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Everyone who is working or residing in France.
Even if you do not receive an income or if you earn to little, you are still required to fill out a tax return.
The distinction between resident and non-resident has important consequences because those considered to be residents of France are taxed on their worldwide income, subject to treaty exceptions, whereas non-residents are only taxed on their French source. Treaty riles on tax residence override domestic rules.
Prior to end of March each year.
The declaration can be filled in on the internet or send to the local tax office.
You have to ask for the form at the city hall for the first time. The following years you receive it automatically by post.
Late declarations will be charged with a penalty of 10 per cent.
Some companies offer such assistance and your local tax office gives advises.
Amounts paid for alimony and child support (limited for children over 18 years old) and for dependent parent support.
Moreover, family coefficient rules are used to combine the progressive tax rate with the taxpaying capacity of the household. Then, for example, a married couple with 2 children will pay less taxes than a married couple with no children (on the same income basis).
There are also business deductions and tax credits:
- Tax credits are granted for investment in certain specified real estate, for investment in tourist rental residences in certain areas;
- Tax credits are also granted for domestic employees expenses and, within certain limits, for charitable donations and for child care expenses (depending on children’s age);
It should also be noted that certain losses are tax deductible (certain rental losses and certain professional losses).
French personal income tax is levied at progressive rates, with a maximum rate of
48.09 per cent on the final total after deductions.
Income tax is not deducted at the source. It’s up to you to put money aside to pay the amount.
You have to choose between 3 payments (15 February,15 May,15 September) or monthly payments from January to October.
The amount of tax to be paid is based on the previous year.
If you get an income in more than one country, you should enquire at your local tax office in the country of residency.
In the French tax return foreign income have to be declared on a special form.
There are more then 100 international tax agreements, which include specific articles in order to avoid double taxation.
Yes, they are threatened as part of income. Special favourable rules and rates apply to stock-options plans that qualify under French rules.
This tax has to be paid by any person who owns, rents or uses a furnished residence. It varies according to the commune and the value of the property and has to be paid annually during the last quarter of the year.
It is always charged on the occupant, whether it is a tenant or the owner, who was in the place the 1 January, even if he leaves a few weeks later.
This is a real property tax, which has to be paid by the owner. It has to be paid annually during the third quarter of the year and the amount is dependent on the location of the property.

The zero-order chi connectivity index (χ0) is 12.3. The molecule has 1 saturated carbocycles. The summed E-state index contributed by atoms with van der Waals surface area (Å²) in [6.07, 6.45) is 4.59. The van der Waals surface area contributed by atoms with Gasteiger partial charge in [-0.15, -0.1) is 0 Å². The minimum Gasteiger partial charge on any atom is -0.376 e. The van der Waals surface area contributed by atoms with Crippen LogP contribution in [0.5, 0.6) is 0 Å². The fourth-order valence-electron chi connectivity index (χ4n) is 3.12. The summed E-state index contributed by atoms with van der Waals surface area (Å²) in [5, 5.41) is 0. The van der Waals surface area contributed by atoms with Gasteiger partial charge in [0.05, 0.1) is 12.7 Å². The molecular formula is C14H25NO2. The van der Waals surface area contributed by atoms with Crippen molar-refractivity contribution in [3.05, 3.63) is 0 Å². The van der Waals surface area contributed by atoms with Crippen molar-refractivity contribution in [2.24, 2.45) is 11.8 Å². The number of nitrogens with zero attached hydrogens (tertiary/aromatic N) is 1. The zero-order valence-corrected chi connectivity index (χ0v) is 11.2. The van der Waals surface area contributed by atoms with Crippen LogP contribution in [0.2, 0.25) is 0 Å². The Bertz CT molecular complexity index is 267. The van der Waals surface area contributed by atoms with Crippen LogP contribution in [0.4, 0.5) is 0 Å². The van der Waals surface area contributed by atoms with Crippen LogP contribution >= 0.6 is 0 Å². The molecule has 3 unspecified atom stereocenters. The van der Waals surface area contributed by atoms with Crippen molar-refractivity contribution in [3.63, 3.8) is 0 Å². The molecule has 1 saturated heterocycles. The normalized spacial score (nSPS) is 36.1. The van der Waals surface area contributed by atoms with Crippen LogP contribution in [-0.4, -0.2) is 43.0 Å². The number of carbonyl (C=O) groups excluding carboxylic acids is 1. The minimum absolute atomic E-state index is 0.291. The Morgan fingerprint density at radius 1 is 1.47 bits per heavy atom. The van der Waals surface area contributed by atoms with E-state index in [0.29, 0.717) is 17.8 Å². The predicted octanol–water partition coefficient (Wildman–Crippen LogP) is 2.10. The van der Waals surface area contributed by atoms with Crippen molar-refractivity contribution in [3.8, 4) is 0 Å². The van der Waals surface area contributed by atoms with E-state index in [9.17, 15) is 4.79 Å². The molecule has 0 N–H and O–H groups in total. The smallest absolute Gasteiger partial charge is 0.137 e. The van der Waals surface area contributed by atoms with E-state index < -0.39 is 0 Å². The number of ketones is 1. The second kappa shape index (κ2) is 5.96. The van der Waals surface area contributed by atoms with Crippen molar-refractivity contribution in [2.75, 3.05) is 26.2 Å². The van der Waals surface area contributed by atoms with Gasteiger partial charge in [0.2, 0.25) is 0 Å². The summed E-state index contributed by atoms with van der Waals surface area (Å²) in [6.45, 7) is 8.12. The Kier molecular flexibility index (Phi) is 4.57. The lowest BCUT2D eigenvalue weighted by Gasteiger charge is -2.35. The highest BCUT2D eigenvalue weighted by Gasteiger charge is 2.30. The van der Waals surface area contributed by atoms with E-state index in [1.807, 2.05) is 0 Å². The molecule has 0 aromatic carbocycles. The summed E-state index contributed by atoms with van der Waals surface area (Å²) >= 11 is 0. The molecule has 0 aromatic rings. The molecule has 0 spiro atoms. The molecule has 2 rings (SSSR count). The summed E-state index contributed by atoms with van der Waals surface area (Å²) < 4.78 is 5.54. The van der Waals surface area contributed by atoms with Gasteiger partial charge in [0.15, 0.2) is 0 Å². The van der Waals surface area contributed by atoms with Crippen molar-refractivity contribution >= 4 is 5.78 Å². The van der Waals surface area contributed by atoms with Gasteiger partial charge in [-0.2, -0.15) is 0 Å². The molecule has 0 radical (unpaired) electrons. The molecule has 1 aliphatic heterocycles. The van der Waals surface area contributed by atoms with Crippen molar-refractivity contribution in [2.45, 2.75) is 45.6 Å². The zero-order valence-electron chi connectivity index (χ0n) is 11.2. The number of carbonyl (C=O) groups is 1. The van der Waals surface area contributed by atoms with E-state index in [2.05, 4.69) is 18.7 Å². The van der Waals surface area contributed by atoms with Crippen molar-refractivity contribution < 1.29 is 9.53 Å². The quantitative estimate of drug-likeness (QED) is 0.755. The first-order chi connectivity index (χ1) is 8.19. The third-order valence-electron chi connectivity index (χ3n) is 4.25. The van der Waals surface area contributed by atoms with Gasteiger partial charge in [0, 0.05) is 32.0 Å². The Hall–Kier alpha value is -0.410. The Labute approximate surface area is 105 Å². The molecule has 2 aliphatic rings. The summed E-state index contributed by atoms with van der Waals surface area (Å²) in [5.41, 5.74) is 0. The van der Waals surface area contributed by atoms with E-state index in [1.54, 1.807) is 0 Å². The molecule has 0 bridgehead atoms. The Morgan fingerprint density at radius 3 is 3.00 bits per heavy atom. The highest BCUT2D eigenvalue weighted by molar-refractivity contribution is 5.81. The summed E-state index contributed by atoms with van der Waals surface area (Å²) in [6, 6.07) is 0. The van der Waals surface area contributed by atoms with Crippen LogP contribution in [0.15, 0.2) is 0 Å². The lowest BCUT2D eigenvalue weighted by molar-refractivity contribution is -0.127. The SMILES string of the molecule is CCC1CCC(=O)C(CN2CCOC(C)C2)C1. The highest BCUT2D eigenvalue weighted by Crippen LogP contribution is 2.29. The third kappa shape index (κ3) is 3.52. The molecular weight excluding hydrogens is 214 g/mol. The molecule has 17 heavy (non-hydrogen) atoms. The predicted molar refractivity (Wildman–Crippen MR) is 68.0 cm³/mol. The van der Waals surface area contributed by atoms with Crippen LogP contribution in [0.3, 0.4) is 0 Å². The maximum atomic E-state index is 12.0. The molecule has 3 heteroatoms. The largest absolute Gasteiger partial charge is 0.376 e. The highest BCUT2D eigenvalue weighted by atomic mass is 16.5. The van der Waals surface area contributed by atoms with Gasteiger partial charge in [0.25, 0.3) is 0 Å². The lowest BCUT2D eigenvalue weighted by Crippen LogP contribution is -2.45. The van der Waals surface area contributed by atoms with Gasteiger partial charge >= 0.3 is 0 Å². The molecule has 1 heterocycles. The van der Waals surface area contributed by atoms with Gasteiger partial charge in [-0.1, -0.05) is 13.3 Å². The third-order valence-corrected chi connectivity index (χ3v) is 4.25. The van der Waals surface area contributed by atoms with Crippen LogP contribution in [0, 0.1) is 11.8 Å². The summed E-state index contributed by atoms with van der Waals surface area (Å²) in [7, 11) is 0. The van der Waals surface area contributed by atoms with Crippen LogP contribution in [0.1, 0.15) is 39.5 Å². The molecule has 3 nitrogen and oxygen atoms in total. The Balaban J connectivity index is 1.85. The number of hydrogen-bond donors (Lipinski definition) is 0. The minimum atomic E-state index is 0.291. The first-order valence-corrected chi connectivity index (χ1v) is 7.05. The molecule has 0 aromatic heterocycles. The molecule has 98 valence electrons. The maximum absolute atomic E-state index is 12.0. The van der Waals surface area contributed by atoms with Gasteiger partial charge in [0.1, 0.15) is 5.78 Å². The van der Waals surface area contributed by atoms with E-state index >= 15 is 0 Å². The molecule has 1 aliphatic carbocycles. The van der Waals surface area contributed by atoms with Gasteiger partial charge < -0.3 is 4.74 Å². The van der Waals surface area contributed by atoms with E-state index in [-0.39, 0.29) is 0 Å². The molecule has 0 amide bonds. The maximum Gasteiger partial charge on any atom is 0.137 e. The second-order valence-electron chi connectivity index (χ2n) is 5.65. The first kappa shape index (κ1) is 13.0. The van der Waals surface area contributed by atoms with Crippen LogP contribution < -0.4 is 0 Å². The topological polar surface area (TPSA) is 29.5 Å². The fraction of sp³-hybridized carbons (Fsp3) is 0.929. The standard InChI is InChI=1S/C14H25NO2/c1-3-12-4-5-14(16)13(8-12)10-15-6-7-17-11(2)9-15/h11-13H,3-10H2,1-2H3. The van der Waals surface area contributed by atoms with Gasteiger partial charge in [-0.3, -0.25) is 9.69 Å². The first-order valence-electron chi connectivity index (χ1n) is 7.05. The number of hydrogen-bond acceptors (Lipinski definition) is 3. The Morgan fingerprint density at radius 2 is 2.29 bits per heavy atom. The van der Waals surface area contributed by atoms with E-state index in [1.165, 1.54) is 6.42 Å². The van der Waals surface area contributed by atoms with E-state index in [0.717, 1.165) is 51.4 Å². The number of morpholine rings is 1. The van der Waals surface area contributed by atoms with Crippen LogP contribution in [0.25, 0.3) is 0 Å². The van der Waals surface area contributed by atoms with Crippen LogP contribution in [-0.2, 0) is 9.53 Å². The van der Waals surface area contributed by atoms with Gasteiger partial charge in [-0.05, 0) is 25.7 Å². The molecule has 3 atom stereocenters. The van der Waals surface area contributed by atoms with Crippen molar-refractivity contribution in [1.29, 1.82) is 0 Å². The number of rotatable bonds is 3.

- 7.5% social contribution (« contribution sociale généralisée » or « CSG »). The CSG tax is tax deductible at a rate of 5.1% for French income tax purposes.
- 0.5% deficit reduction tax (« contribution pour le remboursement de la dette sociale » or « CRDS »)
- A 2% tax surcharge is levied on passive income and capital gains.
These taxes intend to reduce the social security deficit.
- “Redevance Télévision” is a licence fee for the use of television. It has to be declared and paid to the “Centre regional de la redevance” (only once per household) When selling TV equipment, the shop has to declare the new ownership to this centre.
The VAT (“value added tax”) is applied to all products and services. It varies from 5.5 to19.6 per cent depending on the product category.
Prices , that include the tax are marked TTC (all taxes included), otherwise it is HT (without taxes).
Capital Gain tax
Capital gains derived from disposals of shareholdings and real estates are subject to tax in France.
Capital gains derived by a taxable household from the sale of shares, bonds or related funds are taxed at a rate of 16% and are subject to the flat social taxes for a combined total tax rate of 26% (if the total proceeds during the year exceed a certain threshold).
Wealth tax is levied on individuals with total net wealth (i.e. after deduction of liabilities) exceeding a certain threshold that is revised annually (720.000 € for year 2003) All items must be assessed at their market value on 1 January of the relevant year.
The tax rate varies from 0.55 percent (exceeding 720.000€) to 1.8 per cent (above 15.000.000€).
If a decedent or donor was resident in France, tax is payable on gifts and inheritances of worldwide net assets, unless otherwise provided by an applicable tax treaty.
The applicable inheritance rates vary depending on the recipient’s relationship to the deceased or donor.
The allowance for parents and children is € 46.000. The excess is taxed at rates ranging from 5 % (up to 7.600€) to 40 % (over 1.700.000€). 20% has to be paid for values form 30.000€ to 520.000€.
Développement Christophe Arsonnaud - Chris informatique